We were quite worried about the attendance of the Saturday evening show as tickets for the show had not sold well and the prior scheduling and the cancelling of the Eyo festival by Lagos state for the same day had ensured there would be some confusion amongst potential attendees. So we were pleasantly surprised when well over 100 people showed up and bought tickets at the door - many of which were close or distant relatives and friends of the family.
The evening show was also the first showing for an adult audience and I wondered just how accurate our "beta test" had been. It turned out to be a whole lot more accurate than even I expected as the adults reacted to the scenes exactly as the children had. In fact, in places were the children had laughed, the adults laughed louder and where they were solemn, the adults were almost brooding and in some cases grieving or contemplating. Places where the students attentions may have started to wane, the adults were still held rapt and places where the students mounted interest, the adults were fascinated.
So for the first live test on adults, the Saturday evening show was even more successful than anticipated. Plus we the authors got to see a few slight improvements that the crew had made to the show based on the reactions of their prior student audience.
Moment of Silence
Moment of Silence is another masterfully composed scene by William Ekpo and it forms the 9th scene of the show although it's last poem "[An Easter thought](/command-performance#An Easter Thought)" does fall slightly out of place and will be treated separately later on in this edition.
Besides the aforementioned poem there are another 3 poems in the scene, all of which were written by my mother and deal with the topics of life and love. Silence, Serenity, and Love's Cycle talk about the trials of love and hope for the future in a way that is quite difficult to articulate. Yet the actress Jennifer Osammor does a magnificent job at not just articulating them, but also at acting them out on stage.
So good was she that my father has named her to be his favourite actor of the whole show for her masterful presentation of those very difficult poems. Not to mention her perfect diction that carried well across the Agip Recital Hall.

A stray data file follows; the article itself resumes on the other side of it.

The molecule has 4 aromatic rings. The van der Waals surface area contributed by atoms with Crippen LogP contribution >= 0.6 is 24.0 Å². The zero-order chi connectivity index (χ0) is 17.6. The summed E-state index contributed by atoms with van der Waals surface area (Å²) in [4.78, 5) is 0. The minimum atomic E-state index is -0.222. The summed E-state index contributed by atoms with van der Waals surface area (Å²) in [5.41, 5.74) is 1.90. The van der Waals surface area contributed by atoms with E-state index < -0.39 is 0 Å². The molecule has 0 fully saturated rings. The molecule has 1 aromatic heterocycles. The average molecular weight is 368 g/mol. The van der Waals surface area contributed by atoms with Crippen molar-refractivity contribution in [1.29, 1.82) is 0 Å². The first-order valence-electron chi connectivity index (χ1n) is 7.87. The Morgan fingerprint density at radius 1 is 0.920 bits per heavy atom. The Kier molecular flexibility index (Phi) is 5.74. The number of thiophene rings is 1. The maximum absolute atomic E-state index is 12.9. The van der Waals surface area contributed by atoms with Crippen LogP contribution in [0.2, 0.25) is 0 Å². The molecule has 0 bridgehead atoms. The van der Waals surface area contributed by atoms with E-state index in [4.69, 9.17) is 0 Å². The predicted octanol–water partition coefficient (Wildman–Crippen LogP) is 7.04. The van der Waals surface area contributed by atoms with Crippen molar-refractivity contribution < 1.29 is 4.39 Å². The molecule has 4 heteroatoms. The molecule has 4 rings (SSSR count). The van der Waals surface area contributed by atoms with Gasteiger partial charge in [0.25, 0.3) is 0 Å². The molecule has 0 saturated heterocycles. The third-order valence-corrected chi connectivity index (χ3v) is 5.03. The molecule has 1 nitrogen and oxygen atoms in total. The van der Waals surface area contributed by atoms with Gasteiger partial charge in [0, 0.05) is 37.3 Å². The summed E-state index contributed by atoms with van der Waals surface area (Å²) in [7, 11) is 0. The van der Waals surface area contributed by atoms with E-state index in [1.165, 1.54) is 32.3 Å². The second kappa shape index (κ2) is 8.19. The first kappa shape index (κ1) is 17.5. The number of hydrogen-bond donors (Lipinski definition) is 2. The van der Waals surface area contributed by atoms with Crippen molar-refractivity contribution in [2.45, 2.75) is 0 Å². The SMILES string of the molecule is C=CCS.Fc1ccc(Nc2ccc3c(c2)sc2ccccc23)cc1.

The drummers interlude was truly a pleasant surprise as it was something I had neither expected nor had the opportunity to see at the rehearsals. It must have been created by the cast and crew as an intermediary performance to entertain the audience while they changed costumes.
The performers were multiple, playing everything from the drums to the gong but one could not fail to be impressed by the skillful drumming of Banji Okelola - the main man on the drums, and entranced by the seemingly happy go lucky shekere player - Tunde Jayeola - who was somehow able to keep the rhythm as he bounced playfully on the stage all the while shaking his two shekere to the beat.
I really have no idea how long or short the drummers interlude was but I was thoroughly entertained by it and I'm sure the rest of the audience was too. It is definitely as deserving of mention as the rest of the poems in motion are themselves.
This poem by my mother is one that makes me wonder what she was going through at the time of its writing. It has quite a simple rhyme scheme and presentation yet by the time one finishes reading it one wonders: "Okay, how bad must things have been?"
Its dramatic rendition however was the second surprise of the show for me as it was also sung. Sung in a way the made it seem more hopeful than despairing. The last verse of the poem was also used to form a chorus as in -"Consolidating the Vision" and it was the way this was used that made it seem like it was at once a lament and hopeful cry for help: "Where can you go to seek solace and a warm and loving hug?"
This unexpected rendition made the poem so totally unrecognisable to me that I had almost mistaken it for an interlude much like the [#Drummers](drummers act). Even its writer my mother failed to recognise it until about halfway through it's rendition. Indeed, I am not quite sure whether to praise the ingenuity of the approach, or be critical of what I feel was lost of the despair that this poem communicates when read.
I wrote this poem as a tribute to our various muses as artists. It calls for us to remember fondly those things that inspire us to create. Both the good and the bad, and in doing so remember the lessons learnt from the experience.
Inspiration was the third and last of the sung poems and was performed towards the end of the show. It was sung alternately in solos, in duos, and finally in chorus by four of the singers using their beautiful voices of alto and tenor. The song was quite pleasing to the ears, and the overall experience was very pleasant.
Much like "Despair" however, I am still not entirely sure what to think of it. As the writer, while I thoroughly enjoyed it and I'm sure others did too (which is ultimately what matters most), I can't help but feel the wonderful voices overpowered the message of the poem. Perhaps these are just the gripes of the artiste in me because really and truly, how often do we pay attention to the lyrics of the songs we listen to?